Reurink headed back for state wrestling tournament
Tony Reurink is on his way back to state.
The Wadena-Deer Creek freshman heavyweight will be competing in a special kind of state tournament in Champlin Park this weekend. He will be one of the more experienced wrestlers in the tournament, which is for seventh-, eighth- and ninth-graders.
While some athletes like the total spectrum of sports, Reurink specializes in wrestling and makes it a year-around pursuit. While still a youngster in the world of prep wrestling, Reurink is far from being a novice. He had been wrestling since he was 5 years old.
Reurink started learning his wrestling skills as a member of the Alexandria Youth Wrestling Club. When his family moved to Wadena, Reurink found himself going from a Class 3A program to a Class 1A program. He has made the most of the opportunity by qualifying for two state tournaments. Competing in the 189-pound bracket last year, Reurink finished 1-2 but picked up some valuable experience -- and a strong desire to go back.
"Last year I was 1-2 and everyone in my class was a freshman," Reurink said. "The first match this freshman, who looked like a senior, just killed me. In my first match down there I lost in the last five seconds."
Convinced he was on the track to being a very good wrestler, Reurink went out and qualified for a second state trip this year by placing in a region tournament.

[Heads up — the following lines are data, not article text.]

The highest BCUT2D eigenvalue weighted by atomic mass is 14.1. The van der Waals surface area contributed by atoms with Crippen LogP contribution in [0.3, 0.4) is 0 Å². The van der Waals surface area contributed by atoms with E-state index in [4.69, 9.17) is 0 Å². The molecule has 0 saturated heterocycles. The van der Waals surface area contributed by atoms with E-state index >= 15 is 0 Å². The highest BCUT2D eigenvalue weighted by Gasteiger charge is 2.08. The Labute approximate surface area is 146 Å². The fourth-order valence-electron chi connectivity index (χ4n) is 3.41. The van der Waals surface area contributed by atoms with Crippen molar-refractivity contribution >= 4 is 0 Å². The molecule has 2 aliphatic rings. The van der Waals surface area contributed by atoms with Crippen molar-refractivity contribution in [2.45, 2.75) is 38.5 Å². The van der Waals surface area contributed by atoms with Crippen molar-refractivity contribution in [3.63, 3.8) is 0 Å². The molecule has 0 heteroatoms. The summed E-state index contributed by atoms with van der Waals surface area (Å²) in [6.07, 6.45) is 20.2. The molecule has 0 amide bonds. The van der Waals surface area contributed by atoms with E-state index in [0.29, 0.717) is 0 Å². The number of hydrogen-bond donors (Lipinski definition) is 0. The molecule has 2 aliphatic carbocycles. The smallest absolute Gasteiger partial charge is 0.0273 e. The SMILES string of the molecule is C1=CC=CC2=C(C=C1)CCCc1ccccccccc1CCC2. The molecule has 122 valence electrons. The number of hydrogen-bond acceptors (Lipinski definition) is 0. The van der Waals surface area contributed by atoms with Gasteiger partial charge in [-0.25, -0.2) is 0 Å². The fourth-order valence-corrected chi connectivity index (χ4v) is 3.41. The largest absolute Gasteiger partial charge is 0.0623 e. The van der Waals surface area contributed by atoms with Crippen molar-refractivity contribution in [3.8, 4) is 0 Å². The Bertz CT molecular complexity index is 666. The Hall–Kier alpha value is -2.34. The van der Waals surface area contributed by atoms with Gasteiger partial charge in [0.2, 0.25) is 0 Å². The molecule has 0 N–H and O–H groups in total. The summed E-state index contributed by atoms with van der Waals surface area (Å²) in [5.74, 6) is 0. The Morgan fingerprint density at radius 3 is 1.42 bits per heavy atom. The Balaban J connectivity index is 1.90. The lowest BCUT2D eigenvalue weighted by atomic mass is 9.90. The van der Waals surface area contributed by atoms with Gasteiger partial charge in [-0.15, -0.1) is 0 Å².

"He's got a good work ethic," Wadena-Deer Creek head coach Norm Gallant said, in praising his big freshman. "He's a kid that keeps getting better and better."
The high school wrestling season begins in November and ends in March but Reurink keeps the ball rolling by competing for the Minnesota West team out of Detroit Lakes during the spring and summer months. Minnesota West's season goes from March 7 to the end of July.
Wrestling for Minnesota West gives Reurink a chance to hone his Roman-Greco and freestyle wrestling skills. Reurink likes the speed of Roman-Greco matches, which are wrestled standing up and which reward takedowns more than on-the-mat pins.
"It's a faster pace," Reurink said with grin.
Greco-Roman wrestling forbids holds below the waist. A wrestler cannot use trips or avoid throws by hooking or grabbing their opponent's leg.